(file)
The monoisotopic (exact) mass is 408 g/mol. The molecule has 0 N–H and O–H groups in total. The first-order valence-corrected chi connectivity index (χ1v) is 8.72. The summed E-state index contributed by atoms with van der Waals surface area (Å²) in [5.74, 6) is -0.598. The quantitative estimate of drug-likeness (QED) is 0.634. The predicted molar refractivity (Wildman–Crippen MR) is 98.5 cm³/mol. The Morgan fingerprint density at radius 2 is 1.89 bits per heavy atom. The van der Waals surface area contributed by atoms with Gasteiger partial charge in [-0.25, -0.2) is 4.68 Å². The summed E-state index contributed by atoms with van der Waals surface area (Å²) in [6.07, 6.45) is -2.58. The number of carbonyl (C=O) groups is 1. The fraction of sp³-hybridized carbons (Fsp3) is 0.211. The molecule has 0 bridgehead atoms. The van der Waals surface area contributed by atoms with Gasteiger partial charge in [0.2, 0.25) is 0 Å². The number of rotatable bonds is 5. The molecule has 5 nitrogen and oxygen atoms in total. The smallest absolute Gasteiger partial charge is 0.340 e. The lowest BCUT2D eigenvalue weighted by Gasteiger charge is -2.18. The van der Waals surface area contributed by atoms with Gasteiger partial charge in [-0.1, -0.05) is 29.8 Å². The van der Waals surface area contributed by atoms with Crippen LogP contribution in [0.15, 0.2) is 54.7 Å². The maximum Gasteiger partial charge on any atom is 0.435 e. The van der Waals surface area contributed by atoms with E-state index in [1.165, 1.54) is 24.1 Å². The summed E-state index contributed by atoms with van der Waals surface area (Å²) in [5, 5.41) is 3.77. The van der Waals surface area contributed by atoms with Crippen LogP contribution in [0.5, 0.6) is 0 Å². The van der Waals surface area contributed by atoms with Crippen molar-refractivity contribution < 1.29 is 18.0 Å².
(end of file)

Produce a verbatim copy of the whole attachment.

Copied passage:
The monoisotopic (exact) mass is 408 g/mol. The molecule has 0 N–H and O–H groups in total. The first-order valence-corrected chi connectivity index (χ1v) is 8.72. The summed E-state index contributed by atoms with van der Waals surface area (Å²) in [5.74, 6) is -0.598. The quantitative estimate of drug-likeness (QED) is 0.634. The predicted molar refractivity (Wildman–Crippen MR) is 98.5 cm³/mol. The Morgan fingerprint density at radius 2 is 1.89 bits per heavy atom. The van der Waals surface area contributed by atoms with Gasteiger partial charge in [-0.25, -0.2) is 4.68 Å². The summed E-state index contributed by atoms with van der Waals surface area (Å²) in [6.07, 6.45) is -2.58. The number of carbonyl (C=O) groups is 1. The fraction of sp³-hybridized carbons (Fsp3) is 0.211. The molecule has 0 bridgehead atoms. The van der Waals surface area contributed by atoms with Gasteiger partial charge in [0.2, 0.25) is 0 Å². The number of rotatable bonds is 5. The molecule has 5 nitrogen and oxygen atoms in total. The smallest absolute Gasteiger partial charge is 0.340 e. The lowest BCUT2D eigenvalue weighted by Gasteiger charge is -2.18. The van der Waals surface area contributed by atoms with Gasteiger partial charge in [-0.1, -0.05) is 29.8 Å². The van der Waals surface area contributed by atoms with Crippen LogP contribution in [0.15, 0.2) is 54.7 Å². The maximum Gasteiger partial charge on any atom is 0.435 e. The van der Waals surface area contributed by atoms with E-state index in [1.165, 1.54) is 24.1 Å². The summed E-state index contributed by atoms with van der Waals surface area (Å²) in [5, 5.41) is 3.77. The van der Waals surface area contributed by atoms with Crippen LogP contribution in [0.5, 0.6) is 0 Å². The van der Waals surface area contributed by atoms with Crippen molar-refractivity contribution < 1.29 is 18.0 Å².